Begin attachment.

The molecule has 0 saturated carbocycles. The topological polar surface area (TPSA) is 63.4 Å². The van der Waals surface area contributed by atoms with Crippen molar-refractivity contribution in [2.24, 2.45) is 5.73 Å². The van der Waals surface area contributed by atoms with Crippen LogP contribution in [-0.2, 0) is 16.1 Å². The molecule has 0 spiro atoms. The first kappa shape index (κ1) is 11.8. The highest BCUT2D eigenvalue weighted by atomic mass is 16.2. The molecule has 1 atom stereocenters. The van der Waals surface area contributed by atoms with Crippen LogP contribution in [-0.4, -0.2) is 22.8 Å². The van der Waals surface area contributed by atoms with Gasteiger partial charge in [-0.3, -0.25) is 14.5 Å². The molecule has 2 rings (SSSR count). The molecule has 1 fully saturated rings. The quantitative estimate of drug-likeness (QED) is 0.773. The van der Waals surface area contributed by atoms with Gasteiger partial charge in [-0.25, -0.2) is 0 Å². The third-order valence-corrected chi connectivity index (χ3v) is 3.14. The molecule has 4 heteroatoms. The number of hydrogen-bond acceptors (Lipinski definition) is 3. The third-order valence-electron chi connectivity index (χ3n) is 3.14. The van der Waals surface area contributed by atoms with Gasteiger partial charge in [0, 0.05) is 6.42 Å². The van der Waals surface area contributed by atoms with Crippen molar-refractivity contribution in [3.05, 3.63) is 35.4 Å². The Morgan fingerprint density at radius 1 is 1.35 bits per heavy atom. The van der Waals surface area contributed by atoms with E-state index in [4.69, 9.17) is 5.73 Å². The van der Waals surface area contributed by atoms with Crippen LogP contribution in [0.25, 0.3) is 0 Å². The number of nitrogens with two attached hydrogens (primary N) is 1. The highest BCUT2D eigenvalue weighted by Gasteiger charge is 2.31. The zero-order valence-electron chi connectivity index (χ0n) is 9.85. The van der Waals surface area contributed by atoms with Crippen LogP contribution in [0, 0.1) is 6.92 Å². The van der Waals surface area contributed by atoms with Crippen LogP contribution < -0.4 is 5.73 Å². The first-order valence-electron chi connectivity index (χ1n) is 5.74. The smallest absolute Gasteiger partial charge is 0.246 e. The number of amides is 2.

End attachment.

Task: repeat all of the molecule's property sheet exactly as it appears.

The molecule has 0 saturated carbocycles. The topological polar surface area (TPSA) is 63.4 Å². The van der Waals surface area contributed by atoms with Crippen molar-refractivity contribution in [2.24, 2.45) is 5.73 Å². The van der Waals surface area contributed by atoms with Crippen LogP contribution in [-0.2, 0) is 16.1 Å². The molecule has 0 spiro atoms. The first kappa shape index (κ1) is 11.8. The highest BCUT2D eigenvalue weighted by atomic mass is 16.2. The molecule has 1 atom stereocenters. The van der Waals surface area contributed by atoms with Crippen LogP contribution in [-0.4, -0.2) is 22.8 Å². The van der Waals surface area contributed by atoms with Gasteiger partial charge in [-0.3, -0.25) is 14.5 Å². The molecule has 2 rings (SSSR count). The molecule has 1 fully saturated rings. The quantitative estimate of drug-likeness (QED) is 0.773. The van der Waals surface area contributed by atoms with Gasteiger partial charge in [-0.25, -0.2) is 0 Å². The third-order valence-corrected chi connectivity index (χ3v) is 3.14. The molecule has 4 heteroatoms. The number of hydrogen-bond acceptors (Lipinski definition) is 3. The third-order valence-electron chi connectivity index (χ3n) is 3.14. The van der Waals surface area contributed by atoms with Gasteiger partial charge in [0, 0.05) is 6.42 Å². The van der Waals surface area contributed by atoms with Crippen molar-refractivity contribution in [3.05, 3.63) is 35.4 Å². The Morgan fingerprint density at radius 1 is 1.35 bits per heavy atom. The van der Waals surface area contributed by atoms with E-state index in [4.69, 9.17) is 5.73 Å². The van der Waals surface area contributed by atoms with Crippen LogP contribution in [0.25, 0.3) is 0 Å². The number of nitrogens with two attached hydrogens (primary N) is 1. The highest BCUT2D eigenvalue weighted by Gasteiger charge is 2.31. The zero-order valence-electron chi connectivity index (χ0n) is 9.85. The van der Waals surface area contributed by atoms with Crippen LogP contribution in [0, 0.1) is 6.92 Å². The van der Waals surface area contributed by atoms with Crippen LogP contribution < -0.4 is 5.73 Å². The first-order valence-electron chi connectivity index (χ1n) is 5.74. The smallest absolute Gasteiger partial charge is 0.246 e. The number of amides is 2.